Don't buy Eid sacrificial animal from unknown online vendors

Ras Al Khaimah - Images and videos of sacrificial meat may not always tell the truth, warned a top RAK Municipality official.



The Ras Al Khaimah Municipality has warned against buying adahi (sacrificial animals) online.
"It is risky to buy adahi via social media without the dealer and customer meeting face to face," said Muther bin Shekar Al Zaabi, director-general of the RAK Municipality.
"Images and videos of sacrificial meat may not always tell the truth. Customers must check the livestock in person to be sure it is safe and sound. Some fake dealers may seal a deal, collect the money, and escape without delivering the adahi agreed upon," he added.
Al Zaabi also warned against slaughtering livestock outside the official abattoirs. "This is one of the main reasons behind the spread of infectious diseases."
Some of the animals slaughtered outside the abattoir are sick or not fit for human consumption, he underlined. "Such malpractices, mostly done by unlicensed street butchers, pose a grave risk to the standards of public health and environment. That's why it is extremely important to have all livestock examined in any licensed abattoir by the veterinarians before, during and after slaughtering them."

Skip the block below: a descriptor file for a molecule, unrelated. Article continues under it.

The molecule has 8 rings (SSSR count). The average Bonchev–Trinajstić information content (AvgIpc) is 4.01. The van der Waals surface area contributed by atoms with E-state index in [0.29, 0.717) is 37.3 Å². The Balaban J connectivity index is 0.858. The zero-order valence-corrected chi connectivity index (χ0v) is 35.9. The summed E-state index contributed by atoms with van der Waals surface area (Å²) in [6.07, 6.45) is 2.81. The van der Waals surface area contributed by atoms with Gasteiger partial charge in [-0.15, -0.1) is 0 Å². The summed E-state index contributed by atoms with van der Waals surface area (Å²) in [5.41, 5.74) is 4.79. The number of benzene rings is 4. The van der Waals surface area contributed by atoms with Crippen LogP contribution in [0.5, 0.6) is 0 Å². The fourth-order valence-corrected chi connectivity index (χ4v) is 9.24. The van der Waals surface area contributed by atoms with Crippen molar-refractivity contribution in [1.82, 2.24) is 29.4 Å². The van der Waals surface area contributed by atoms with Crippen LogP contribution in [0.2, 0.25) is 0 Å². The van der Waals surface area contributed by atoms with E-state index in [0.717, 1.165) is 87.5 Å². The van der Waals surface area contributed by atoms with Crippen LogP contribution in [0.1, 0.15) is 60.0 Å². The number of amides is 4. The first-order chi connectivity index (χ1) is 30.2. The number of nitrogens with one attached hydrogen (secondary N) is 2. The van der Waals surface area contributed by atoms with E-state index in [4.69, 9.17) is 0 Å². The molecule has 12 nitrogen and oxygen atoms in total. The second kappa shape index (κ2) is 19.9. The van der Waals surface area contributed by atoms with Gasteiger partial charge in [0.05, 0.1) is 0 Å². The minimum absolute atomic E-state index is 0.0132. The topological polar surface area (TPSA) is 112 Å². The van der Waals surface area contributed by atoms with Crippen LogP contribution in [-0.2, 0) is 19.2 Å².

"Should any contamination be detected, the animal is immediately disqualified, and killed or sent out of the abattoir for posing a risk to human beings," he explained.
Al Zaabi said all the emirate's abattoirs are ready to cater to the large number of sacrificial animals to be slaughtered during the forthcoming Eid Al Adha.
"Veterinarians will be present in the slaughterhouses round-the-clock to monitor the sacrifices before and after the slaughter. The RAK Municipality provides well qualified and trained vets who thoroughly and accurately examined the carcass before and after slaughtering process to make sure it is disease and infection-free."
"Stringent penalties on both the illegal butchers and owners of the animals enacted have led to a significant drop in the carcass being butchered outside slaughterhouses," added Al Zaabi.
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